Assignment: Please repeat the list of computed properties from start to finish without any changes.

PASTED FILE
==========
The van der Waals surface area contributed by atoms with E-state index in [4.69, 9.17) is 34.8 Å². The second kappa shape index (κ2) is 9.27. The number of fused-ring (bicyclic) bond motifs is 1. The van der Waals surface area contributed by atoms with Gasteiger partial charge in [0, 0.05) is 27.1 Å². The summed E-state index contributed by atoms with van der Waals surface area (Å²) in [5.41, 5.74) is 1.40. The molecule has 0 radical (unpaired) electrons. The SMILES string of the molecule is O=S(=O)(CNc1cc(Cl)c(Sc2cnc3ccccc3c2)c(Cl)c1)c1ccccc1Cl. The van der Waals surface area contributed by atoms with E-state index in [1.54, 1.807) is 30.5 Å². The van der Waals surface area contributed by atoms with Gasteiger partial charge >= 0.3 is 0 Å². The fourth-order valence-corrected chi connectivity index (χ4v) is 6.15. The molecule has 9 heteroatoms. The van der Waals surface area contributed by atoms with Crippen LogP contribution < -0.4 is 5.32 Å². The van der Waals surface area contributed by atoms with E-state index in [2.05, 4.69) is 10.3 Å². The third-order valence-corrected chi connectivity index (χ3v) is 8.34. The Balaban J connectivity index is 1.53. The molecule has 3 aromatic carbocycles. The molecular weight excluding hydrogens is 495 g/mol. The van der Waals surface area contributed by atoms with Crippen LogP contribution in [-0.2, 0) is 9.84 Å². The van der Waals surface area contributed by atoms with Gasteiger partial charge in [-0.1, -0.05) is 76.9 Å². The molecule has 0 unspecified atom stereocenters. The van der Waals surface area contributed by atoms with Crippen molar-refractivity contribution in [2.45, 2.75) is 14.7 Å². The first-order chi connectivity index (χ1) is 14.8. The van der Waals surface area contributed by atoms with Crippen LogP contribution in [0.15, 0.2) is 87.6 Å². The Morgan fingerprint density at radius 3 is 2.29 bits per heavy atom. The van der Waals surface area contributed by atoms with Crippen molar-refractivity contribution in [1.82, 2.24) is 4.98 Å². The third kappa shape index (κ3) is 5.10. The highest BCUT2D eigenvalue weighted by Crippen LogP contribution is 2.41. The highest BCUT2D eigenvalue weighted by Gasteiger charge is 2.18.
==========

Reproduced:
The van der Waals surface area contributed by atoms with E-state index in [4.69, 9.17) is 34.8 Å². The second kappa shape index (κ2) is 9.27. The number of fused-ring (bicyclic) bond motifs is 1. The van der Waals surface area contributed by atoms with Gasteiger partial charge in [0, 0.05) is 27.1 Å². The summed E-state index contributed by atoms with van der Waals surface area (Å²) in [5.41, 5.74) is 1.40. The molecule has 0 radical (unpaired) electrons. The SMILES string of the molecule is O=S(=O)(CNc1cc(Cl)c(Sc2cnc3ccccc3c2)c(Cl)c1)c1ccccc1Cl. The van der Waals surface area contributed by atoms with E-state index in [1.54, 1.807) is 30.5 Å². The van der Waals surface area contributed by atoms with Gasteiger partial charge >= 0.3 is 0 Å². The fourth-order valence-corrected chi connectivity index (χ4v) is 6.15. The molecule has 9 heteroatoms. The van der Waals surface area contributed by atoms with Crippen LogP contribution < -0.4 is 5.32 Å². The van der Waals surface area contributed by atoms with E-state index in [2.05, 4.69) is 10.3 Å². The third-order valence-corrected chi connectivity index (χ3v) is 8.34. The Balaban J connectivity index is 1.53. The molecule has 3 aromatic carbocycles. The molecular weight excluding hydrogens is 495 g/mol. The van der Waals surface area contributed by atoms with Crippen LogP contribution in [-0.2, 0) is 9.84 Å². The van der Waals surface area contributed by atoms with Gasteiger partial charge in [-0.1, -0.05) is 76.9 Å². The molecule has 0 unspecified atom stereocenters. The van der Waals surface area contributed by atoms with Crippen molar-refractivity contribution in [2.45, 2.75) is 14.7 Å². The first-order chi connectivity index (χ1) is 14.8. The van der Waals surface area contributed by atoms with Crippen LogP contribution in [0.15, 0.2) is 87.6 Å². The Morgan fingerprint density at radius 3 is 2.29 bits per heavy atom. The van der Waals surface area contributed by atoms with Crippen molar-refractivity contribution in [1.82, 2.24) is 4.98 Å². The third kappa shape index (κ3) is 5.10. The highest BCUT2D eigenvalue weighted by Crippen LogP contribution is 2.41. The highest BCUT2D eigenvalue weighted by Gasteiger charge is 2.18.